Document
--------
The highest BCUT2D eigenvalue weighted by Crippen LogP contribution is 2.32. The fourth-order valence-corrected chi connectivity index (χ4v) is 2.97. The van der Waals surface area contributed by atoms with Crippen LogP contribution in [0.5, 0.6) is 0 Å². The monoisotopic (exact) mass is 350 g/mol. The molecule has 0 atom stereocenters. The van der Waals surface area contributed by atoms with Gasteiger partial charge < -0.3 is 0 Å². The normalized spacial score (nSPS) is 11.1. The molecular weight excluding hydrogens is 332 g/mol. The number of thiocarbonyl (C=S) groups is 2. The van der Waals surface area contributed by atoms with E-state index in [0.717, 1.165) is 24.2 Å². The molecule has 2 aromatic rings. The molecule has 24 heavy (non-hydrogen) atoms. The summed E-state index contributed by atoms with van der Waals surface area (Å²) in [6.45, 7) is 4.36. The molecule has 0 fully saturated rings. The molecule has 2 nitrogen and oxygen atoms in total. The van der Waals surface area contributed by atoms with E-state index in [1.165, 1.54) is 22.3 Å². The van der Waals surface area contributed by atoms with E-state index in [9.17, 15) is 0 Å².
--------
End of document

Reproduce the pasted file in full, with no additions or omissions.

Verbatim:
The highest BCUT2D eigenvalue weighted by Crippen LogP contribution is 2.32. The fourth-order valence-corrected chi connectivity index (χ4v) is 2.97. The van der Waals surface area contributed by atoms with Crippen LogP contribution in [0.5, 0.6) is 0 Å². The monoisotopic (exact) mass is 350 g/mol. The molecule has 0 atom stereocenters. The van der Waals surface area contributed by atoms with Gasteiger partial charge < -0.3 is 0 Å². The normalized spacial score (nSPS) is 11.1. The molecular weight excluding hydrogens is 332 g/mol. The number of thiocarbonyl (C=S) groups is 2. The van der Waals surface area contributed by atoms with E-state index in [0.717, 1.165) is 24.2 Å². The molecule has 2 aromatic rings. The molecule has 24 heavy (non-hydrogen) atoms. The summed E-state index contributed by atoms with van der Waals surface area (Å²) in [6.45, 7) is 4.36. The molecule has 0 fully saturated rings. The molecule has 2 nitrogen and oxygen atoms in total. The van der Waals surface area contributed by atoms with E-state index in [1.165, 1.54) is 22.3 Å². The van der Waals surface area contributed by atoms with E-state index in [9.17, 15) is 0 Å².